An All-Plastic Battery That's Full of Positives

Kathleen Wiegner, a freelance writer specializing in science and technology, can be reached via e-mail at

If the words "charge" and "plastic" make you think of credit cards, think again. Researchers at Johns Hopkins University have developed an all-plastic battery that is rechargeable, lightweight and can be molded into almost any size and shape.

Unlike nickel-cadmium rechargeables, these plastic batteries contain no heavy metals, which are a problem to dispose of. They also contain no liquids, which can leak and pose safety hazards.

All batteries consist of three main components: the positive electrode; the negative electrode; and the electrolyte, conductive material between the electrodes, such as the liquid in a car battery. Although other researchers have used plastic for one of the components, the Hopkins scientists in Baltimore are among the first to create a practical battery in which both of the electrodes and the electrolyte are made of plastic.

The positive and negative electrodes (the anode and the cathode) are made of thin, foil-like plastic sheets. The electrolyte is a film of polymer gel sandwiched between the electrodes. This thin, flat design could allow battery users to cut a cell to fit a particular space. The battery, whose development was funded by the Air Force, was designed for military and space applications, but it could eventually be suitable for small consumer products such as hearing aids and wristwatches.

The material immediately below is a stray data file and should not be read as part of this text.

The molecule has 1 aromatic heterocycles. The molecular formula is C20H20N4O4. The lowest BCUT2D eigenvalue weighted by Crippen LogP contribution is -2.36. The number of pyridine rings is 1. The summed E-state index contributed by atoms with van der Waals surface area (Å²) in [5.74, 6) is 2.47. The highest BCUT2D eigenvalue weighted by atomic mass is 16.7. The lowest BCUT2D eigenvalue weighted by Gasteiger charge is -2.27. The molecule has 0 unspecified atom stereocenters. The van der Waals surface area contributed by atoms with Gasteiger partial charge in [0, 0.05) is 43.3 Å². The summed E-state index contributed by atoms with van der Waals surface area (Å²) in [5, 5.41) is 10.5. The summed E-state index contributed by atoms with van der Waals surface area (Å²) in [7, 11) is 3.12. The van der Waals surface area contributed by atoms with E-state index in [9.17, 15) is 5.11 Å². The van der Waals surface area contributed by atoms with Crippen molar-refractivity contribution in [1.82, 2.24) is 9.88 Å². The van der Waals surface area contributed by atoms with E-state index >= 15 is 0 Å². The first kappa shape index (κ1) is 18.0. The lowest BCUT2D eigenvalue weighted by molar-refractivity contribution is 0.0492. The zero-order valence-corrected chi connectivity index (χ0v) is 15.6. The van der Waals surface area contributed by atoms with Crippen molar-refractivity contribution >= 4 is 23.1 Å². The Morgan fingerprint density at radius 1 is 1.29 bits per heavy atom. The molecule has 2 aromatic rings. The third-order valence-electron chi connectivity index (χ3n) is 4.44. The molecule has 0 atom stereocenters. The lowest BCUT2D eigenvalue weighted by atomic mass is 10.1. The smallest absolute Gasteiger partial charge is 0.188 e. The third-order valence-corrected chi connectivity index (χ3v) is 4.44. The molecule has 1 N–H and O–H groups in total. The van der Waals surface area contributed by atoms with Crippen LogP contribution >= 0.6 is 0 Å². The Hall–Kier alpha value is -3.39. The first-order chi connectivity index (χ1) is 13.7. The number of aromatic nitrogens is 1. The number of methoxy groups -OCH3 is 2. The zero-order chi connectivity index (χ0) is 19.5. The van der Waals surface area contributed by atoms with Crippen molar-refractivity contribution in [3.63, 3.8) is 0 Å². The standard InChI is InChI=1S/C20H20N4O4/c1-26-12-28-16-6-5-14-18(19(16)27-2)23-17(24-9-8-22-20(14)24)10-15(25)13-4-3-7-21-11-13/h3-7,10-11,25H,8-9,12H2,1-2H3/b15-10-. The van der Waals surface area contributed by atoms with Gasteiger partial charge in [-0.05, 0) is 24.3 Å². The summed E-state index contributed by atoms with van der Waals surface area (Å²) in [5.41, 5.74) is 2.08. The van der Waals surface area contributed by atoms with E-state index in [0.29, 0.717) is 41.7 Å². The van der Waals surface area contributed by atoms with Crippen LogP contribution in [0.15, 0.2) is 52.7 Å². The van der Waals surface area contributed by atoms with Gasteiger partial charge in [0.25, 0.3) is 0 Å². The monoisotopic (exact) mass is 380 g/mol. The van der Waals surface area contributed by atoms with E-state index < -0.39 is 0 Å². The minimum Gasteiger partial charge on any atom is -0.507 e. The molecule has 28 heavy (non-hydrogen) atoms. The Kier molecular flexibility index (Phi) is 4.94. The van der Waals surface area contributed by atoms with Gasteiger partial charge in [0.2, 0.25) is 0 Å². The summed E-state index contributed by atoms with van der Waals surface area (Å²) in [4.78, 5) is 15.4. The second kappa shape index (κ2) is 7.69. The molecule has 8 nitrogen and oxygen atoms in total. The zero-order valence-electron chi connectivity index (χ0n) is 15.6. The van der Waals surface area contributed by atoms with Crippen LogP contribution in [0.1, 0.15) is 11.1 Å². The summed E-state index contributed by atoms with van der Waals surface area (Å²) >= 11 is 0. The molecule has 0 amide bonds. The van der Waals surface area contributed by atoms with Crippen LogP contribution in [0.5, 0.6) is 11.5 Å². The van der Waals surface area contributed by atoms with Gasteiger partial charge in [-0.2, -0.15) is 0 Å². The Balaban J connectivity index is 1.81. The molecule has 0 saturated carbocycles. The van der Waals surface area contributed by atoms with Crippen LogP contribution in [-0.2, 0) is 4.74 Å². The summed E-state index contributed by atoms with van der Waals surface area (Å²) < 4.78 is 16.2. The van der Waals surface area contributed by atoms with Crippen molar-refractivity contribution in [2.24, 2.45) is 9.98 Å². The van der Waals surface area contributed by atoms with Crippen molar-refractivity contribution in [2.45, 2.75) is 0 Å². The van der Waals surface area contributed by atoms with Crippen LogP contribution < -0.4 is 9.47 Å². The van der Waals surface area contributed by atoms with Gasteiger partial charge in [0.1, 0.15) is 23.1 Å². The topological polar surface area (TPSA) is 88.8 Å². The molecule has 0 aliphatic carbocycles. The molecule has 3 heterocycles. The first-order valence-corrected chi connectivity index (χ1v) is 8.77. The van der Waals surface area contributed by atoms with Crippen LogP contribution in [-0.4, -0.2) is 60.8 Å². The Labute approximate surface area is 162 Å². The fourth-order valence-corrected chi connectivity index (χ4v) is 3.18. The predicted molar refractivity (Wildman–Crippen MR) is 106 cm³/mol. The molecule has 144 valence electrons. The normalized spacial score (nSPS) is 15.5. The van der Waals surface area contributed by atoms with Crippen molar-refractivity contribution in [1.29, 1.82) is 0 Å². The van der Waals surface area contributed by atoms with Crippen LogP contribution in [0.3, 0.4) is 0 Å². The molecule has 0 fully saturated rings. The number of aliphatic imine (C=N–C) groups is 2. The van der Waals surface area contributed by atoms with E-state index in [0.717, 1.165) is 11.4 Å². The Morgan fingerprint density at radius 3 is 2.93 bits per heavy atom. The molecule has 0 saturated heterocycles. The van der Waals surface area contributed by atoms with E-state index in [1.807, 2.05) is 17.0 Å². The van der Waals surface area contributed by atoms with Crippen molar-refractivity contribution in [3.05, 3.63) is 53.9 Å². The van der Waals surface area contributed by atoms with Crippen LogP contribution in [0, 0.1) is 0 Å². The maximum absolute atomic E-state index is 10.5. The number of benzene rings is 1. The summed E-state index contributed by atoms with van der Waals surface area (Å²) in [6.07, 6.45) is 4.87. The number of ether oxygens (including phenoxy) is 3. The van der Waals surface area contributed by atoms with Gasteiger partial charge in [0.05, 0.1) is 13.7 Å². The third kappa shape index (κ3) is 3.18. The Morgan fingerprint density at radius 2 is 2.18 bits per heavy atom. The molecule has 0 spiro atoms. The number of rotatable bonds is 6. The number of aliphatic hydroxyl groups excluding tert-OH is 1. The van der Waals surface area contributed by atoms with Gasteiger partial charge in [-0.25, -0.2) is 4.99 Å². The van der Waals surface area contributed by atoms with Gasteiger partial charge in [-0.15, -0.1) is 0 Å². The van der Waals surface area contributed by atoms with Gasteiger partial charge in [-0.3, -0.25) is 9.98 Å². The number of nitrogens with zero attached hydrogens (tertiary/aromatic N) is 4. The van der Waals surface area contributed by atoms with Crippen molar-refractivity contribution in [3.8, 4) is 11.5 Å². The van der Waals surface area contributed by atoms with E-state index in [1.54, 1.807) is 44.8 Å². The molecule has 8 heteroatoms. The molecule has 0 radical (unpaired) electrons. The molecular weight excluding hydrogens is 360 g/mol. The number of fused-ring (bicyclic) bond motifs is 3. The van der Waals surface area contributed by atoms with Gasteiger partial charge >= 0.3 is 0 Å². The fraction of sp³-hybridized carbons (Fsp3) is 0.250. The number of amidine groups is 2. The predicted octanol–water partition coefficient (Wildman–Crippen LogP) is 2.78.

Cold Bugs: The U.S., the world's largest grain producer and exporter, stores billions of bushels of grain for as long as three years before it is processed and consumed. But stored grain is subject to insect infestations and damage from molds and mycotoxins, and such problems result in $500 million a year in losses. Insect control is typically accomplished with two chemical fumigants, methyl bromide and phosphine. Beginning in 2001, methyl bromide will be banned to avoid damage to the ozone layer. One alternative to pesticides, called chilled aeration, literally "chills out" bugs by reducing the temperature of stored grains to a level that inhibits insect growth. When wheat in 45,000-bushel-capacity steel grain bins is cooled to below 60 degrees Fahrenheit, insects cannot breed. Chilled aeration has been used in Europe for some time, but recently researchers at Purdue University in Indiana improved the technology by using variable-speed blower drives to reduce total energy consumption. Trials, sponsored by the Electric Power research Institute in Palo Alto show that grains can be chilled to a protective level in an average of 220 hours. Because of the grain's insulating properties, it will then stay cool for four to six weeks. Cooling also reduces humidity and thus prevents mold.

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